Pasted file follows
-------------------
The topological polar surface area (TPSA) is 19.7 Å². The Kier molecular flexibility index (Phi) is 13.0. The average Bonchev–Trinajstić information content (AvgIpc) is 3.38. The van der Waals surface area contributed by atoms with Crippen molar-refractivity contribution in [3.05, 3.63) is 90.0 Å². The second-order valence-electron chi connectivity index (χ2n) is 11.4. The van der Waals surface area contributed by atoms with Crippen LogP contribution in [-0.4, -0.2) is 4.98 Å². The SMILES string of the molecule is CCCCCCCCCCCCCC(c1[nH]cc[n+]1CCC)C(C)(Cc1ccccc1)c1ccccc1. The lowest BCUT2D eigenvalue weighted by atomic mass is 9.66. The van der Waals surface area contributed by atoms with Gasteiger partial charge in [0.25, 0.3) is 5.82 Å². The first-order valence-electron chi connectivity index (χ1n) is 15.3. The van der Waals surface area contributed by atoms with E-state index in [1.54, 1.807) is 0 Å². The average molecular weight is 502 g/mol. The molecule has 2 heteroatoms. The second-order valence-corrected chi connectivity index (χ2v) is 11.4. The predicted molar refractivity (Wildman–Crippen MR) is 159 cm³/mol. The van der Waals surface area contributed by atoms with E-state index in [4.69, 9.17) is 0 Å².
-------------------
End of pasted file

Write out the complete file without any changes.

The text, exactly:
The topological polar surface area (TPSA) is 19.7 Å². The Kier molecular flexibility index (Phi) is 13.0. The average Bonchev–Trinajstić information content (AvgIpc) is 3.38. The van der Waals surface area contributed by atoms with Crippen molar-refractivity contribution in [3.05, 3.63) is 90.0 Å². The second-order valence-electron chi connectivity index (χ2n) is 11.4. The van der Waals surface area contributed by atoms with Crippen LogP contribution in [-0.4, -0.2) is 4.98 Å². The SMILES string of the molecule is CCCCCCCCCCCCCC(c1[nH]cc[n+]1CCC)C(C)(Cc1ccccc1)c1ccccc1. The lowest BCUT2D eigenvalue weighted by atomic mass is 9.66. The van der Waals surface area contributed by atoms with Gasteiger partial charge in [0.25, 0.3) is 5.82 Å². The first-order valence-electron chi connectivity index (χ1n) is 15.3. The van der Waals surface area contributed by atoms with E-state index in [1.54, 1.807) is 0 Å². The average molecular weight is 502 g/mol. The molecule has 2 heteroatoms. The second-order valence-corrected chi connectivity index (χ2v) is 11.4. The predicted molar refractivity (Wildman–Crippen MR) is 159 cm³/mol. The van der Waals surface area contributed by atoms with E-state index in [4.69, 9.17) is 0 Å².